Here are some reasons why we should be open to being wrong and embracing it.
Why We Should Embrace Being Wrong
Being open to being wrong reduces error
While we embrace being wrong, we should of course do whatever we can to avoid being wrong.
So why should we embrace being wrong and develop our skill of doubt?
We tend to think that making mistakes and failures lead us further away from the truth and success. This is actually not the case.
Paradoxically, when we are open to being wrong we move closer to the truth and actually being right. If you want to avoid mistakes, you have to realize that they are inevitable.
Instead of trying to avoid being wrong, we should instead avoid certainty.
Many businesses fail when they are not open to seeing error and believe that everything they are doing is the best thing they can and should be doing.
Industries that embrace mistakes as inevitable are better able to anticipate mistakes, prevent them, and respond appropriately when preventative measure fail. They also save money, maintain their reputations and avoid endangering lives.
Experience and expertise does not diminish the likelihood of being wrong either. Especially if this experience and expertise leads to overconfidence.
As I wrote earlier, mistakes are a part of being human. They are always going to happen. They happen to the best of us.
There is no point in life or amount of success, money, knowledge, achievement that can prevent mistakes or where they stop happening.
Some would argue that the farther we go in life, the more responsibilities we have, the more problems we will have. As the popular phrase goes, “More money, more problems.”
Facts change – the importance of unlearning
One of the reasons why we should be open to being wrong is because facts change. A fact today may be proven wrong tomorrow or in time.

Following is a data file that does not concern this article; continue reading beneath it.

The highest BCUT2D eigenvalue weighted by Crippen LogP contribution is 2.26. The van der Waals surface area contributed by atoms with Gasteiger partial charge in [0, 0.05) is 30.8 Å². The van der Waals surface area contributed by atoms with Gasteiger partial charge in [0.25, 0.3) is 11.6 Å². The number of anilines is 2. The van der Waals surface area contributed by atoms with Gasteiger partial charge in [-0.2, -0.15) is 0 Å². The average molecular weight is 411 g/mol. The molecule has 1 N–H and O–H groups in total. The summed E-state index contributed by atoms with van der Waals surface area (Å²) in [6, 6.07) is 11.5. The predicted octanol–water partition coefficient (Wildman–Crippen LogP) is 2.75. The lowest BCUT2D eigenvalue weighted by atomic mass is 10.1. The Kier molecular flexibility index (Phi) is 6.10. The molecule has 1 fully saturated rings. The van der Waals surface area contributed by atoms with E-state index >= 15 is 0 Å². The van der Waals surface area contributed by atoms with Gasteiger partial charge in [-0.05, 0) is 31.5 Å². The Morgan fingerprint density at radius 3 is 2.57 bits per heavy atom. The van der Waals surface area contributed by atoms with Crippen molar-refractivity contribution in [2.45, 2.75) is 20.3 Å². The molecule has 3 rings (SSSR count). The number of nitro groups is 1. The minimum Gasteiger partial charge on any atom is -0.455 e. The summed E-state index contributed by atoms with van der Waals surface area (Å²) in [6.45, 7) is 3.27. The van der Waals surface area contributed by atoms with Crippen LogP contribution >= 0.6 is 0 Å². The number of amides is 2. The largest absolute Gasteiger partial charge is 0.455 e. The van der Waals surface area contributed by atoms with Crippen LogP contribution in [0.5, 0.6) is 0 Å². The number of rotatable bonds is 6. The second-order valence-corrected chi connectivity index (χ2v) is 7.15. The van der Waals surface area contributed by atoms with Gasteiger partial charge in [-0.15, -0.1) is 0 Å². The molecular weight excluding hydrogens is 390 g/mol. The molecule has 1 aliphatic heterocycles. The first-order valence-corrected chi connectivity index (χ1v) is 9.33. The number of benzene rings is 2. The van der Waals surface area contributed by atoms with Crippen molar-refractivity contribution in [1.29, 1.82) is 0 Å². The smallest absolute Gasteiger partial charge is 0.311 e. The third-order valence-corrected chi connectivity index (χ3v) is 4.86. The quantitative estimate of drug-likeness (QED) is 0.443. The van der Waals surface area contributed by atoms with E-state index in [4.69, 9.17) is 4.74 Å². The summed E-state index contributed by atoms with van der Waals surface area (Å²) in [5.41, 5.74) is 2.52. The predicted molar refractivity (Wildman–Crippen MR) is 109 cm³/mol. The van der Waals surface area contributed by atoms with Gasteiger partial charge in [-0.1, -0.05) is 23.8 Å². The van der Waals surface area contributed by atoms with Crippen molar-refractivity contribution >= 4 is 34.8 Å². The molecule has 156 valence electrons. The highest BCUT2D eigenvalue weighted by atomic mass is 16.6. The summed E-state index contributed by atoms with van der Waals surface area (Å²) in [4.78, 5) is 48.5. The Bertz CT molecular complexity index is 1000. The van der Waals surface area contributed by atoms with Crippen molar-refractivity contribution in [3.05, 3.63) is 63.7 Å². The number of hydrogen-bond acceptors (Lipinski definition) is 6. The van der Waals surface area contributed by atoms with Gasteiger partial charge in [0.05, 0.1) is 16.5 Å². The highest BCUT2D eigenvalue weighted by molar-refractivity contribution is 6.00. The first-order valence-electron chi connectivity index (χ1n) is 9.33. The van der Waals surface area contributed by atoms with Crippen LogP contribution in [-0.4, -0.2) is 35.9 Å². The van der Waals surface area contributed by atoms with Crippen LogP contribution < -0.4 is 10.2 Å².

I once read a story about a student describing their experience on the first day of a medical class. The professor of the class went to front of the classroom, picked up a textbook and slammed it down in front of the students. He stated that 50% of what’s in this textbook is wrong, but he has no idea what’s wrong yet so he has to teach everything.
What the professor was teaching his students was that a lot of the things you learn in your life both inside and outside the classroom will be false or will one day be proven to be false. He was urging his students to be open to new information that disproves old information.
One of the biggest reasons for the advancement of science during The Scientific Revolution was the revelation that science evolves by being proven wrong. Scientists gravitate toward falsification. They seek to disprove their theories and beliefs.
The Pessimistic Meta-Induction from the History of Science is a theory that states that all of today’s scientific theories will eventually be proven wrong. But this not only goes for science, it goes for everything else as well.
Closer to reality is what is called the half life of facts which is the amount of time it takes for facts and knowledge in a field to expire or decay. Facts and knowledge become outdated in the sense that they are either proven wrong or improved upon.
Nothing lasts forever, not even facts. Change is the only certain constant. Even when it comes to facts.